Document Actions

The Ostraca of the Kerameikos Excavation in Athens

Through the shard court (ostrakismos), the Athenians of the 5th century BC could banish a fellow citizen without further justification. Annually, around January, they decided whether or not to hold a shards court (ostrakophoria). If there was a simple majority in favour, they set a day around March for the vote. The interim period was used for political propaganda. In the agora, the political centre, citizens then wrote a name usually with a pointed tool on a shard (ostrakon) before entering a demarcated district. Checks were made to see whether they were entitled to vote - and that they handed in only one shard. A quorum of 6000 votes was probably required. Those who received a simple majority had to leave Attica within ten days for ten years. His property was not touched, and on his return he could resume his place in public life.

Hoard find in the Kerameikos: a small selection of ostraca of fine pottery against Megakles and Themistokles.

A cup by the Pan Painter in Oxford (470/460 BC) probably shows the counting of the ostraca.

The first ostracism was carried out in 487 BC. Hipparchos, a relative of the exiled tyrant Hippias, was chosen. The following year Megacles of the Alkmeonid family had to go, and in 484 BC Xanthippos, the father of Pericles. In 482 BC, the ostracophory of Aristeides settled his dispute with Themistocles over fleet building against the Persian threat. The Ostracophoria of 471 BC led to the second exile of Megacles, whom many accused of an ostentatious lifestyle. The main rival was again Themistocles, who then had to leave Athens the following year. The ostracisation of the conservative Kimon in 461 BC marked the shift towards more democracy, and the banishment of Thucydides Melesiou around 442 BC was also a political decision, this time for Pericles. Further ostracisations are not dated with certainty. In 416 BC, the actual opponents Nicias and Alcibiades united their influence against the demagogue Hyperbolos. Because this result was apparently not wanted and the procedure thus discredited, no further ostracopy was carried out.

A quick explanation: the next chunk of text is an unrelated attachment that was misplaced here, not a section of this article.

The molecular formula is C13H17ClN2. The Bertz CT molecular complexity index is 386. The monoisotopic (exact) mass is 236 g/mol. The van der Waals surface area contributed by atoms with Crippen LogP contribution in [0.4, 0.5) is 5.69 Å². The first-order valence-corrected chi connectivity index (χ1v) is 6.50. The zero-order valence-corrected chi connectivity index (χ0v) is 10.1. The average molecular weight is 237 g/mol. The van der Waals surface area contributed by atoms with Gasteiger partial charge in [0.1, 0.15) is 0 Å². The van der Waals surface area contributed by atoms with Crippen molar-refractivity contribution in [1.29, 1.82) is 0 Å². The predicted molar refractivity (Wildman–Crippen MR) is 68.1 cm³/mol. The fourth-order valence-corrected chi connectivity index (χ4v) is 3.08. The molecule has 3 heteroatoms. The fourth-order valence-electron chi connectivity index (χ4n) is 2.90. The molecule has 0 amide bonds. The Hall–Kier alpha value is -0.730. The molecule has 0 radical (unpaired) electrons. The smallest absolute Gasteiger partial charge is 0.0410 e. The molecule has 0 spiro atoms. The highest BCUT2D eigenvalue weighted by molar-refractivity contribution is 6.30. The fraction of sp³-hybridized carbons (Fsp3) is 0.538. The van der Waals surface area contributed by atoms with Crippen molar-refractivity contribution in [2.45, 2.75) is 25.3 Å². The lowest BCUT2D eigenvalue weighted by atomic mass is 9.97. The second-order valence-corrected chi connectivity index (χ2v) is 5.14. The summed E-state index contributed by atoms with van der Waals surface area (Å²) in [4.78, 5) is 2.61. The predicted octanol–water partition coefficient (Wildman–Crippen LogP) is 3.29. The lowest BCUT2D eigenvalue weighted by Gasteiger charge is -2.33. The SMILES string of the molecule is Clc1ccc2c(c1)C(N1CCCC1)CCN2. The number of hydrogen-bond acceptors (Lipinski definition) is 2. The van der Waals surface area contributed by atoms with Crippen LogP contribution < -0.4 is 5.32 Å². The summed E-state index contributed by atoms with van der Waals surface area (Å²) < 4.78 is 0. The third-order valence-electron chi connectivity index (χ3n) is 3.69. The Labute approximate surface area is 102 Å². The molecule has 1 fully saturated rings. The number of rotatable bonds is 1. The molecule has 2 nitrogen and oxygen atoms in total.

Purpose of the ostracism
In the 4th century BC, constitutional theorists interpreted the law of ostracism as an emergency brake against potential tyrants, but the fixed procedure, the restriction to one victim per year and the mild punishment did not make the shard court a suitable means against an acute threat. It is rather a political ritual, a sword of Damocles over all those who wanted to be more than the people allowed them to be.

The otherwise unknown Kallias Kratiou is associated with the Persians on many ostraca from 471 BC.

The Little Owl on an ostracon against Megacles:
The heraldic animal of Athens as an expression of popular sovereignty against the hereditary nobility?

Significance of the Ostraca
As direct evidence, the ostraca shed light on historical events and the political discussions of the day or enrich our knowledge of the people who were in the public eye in the 5th century BC. The ostraca are also an important source for the development of language and writing. For example, some pronunciation rules can be deduced from spelling mistakes, and the development of letters from Attic to Ionic forms can be easily traced. Archaeology benefits, among other things, from the dating of utilitarian vessels.